I get my medal, my scarf, my certificate and my tracksuit.
I am first person in of our trek group of 36 people (Kevin and Chris joined our camp at Base Camp), 5th foreigner overall behind a polish girl, another guy, Kevin and Chris, and bloody happy it is over! I sit around and watch our crew come in. It is a great atmosphere and just so cool to welcome everyone over the line.
Just an epic event to think we trekked for nearly 2 weeks to get to base camp at 5364m and then raced down most of the way back in 6-10 hrs.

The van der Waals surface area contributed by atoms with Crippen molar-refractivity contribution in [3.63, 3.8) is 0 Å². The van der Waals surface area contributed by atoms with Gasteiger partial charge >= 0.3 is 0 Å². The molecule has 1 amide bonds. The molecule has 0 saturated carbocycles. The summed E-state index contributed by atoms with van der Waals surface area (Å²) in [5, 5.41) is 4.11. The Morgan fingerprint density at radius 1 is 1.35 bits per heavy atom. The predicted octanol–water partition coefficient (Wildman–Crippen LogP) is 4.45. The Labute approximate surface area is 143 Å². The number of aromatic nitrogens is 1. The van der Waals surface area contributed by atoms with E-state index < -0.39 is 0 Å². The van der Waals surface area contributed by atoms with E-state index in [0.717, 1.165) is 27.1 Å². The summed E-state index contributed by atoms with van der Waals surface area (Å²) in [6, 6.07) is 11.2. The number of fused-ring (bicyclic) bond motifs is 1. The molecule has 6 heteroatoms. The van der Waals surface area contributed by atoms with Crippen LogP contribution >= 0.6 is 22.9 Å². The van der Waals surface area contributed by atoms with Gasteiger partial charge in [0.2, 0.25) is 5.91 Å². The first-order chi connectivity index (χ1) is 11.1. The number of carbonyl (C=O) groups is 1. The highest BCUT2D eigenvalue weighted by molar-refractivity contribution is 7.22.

The after party - I got a few of the A crew together and went out to cafe daphe for what was going to be a quiet night. First a round of beers, then I hit them straight up with tequila and the rest is history. It went off. I made it compulsory mystery drinks and it got very rowdy and funny very quickly. Dan and I got up on the table to do the chicken dance. Then we had our shirts off doing chicken dance and then we got the whole bar up on tables and dancing. Very funny night. Amelia Hillary who I met after race and chatted to for 30min came down and partied with us. It was just a great funny night. Home at 3am!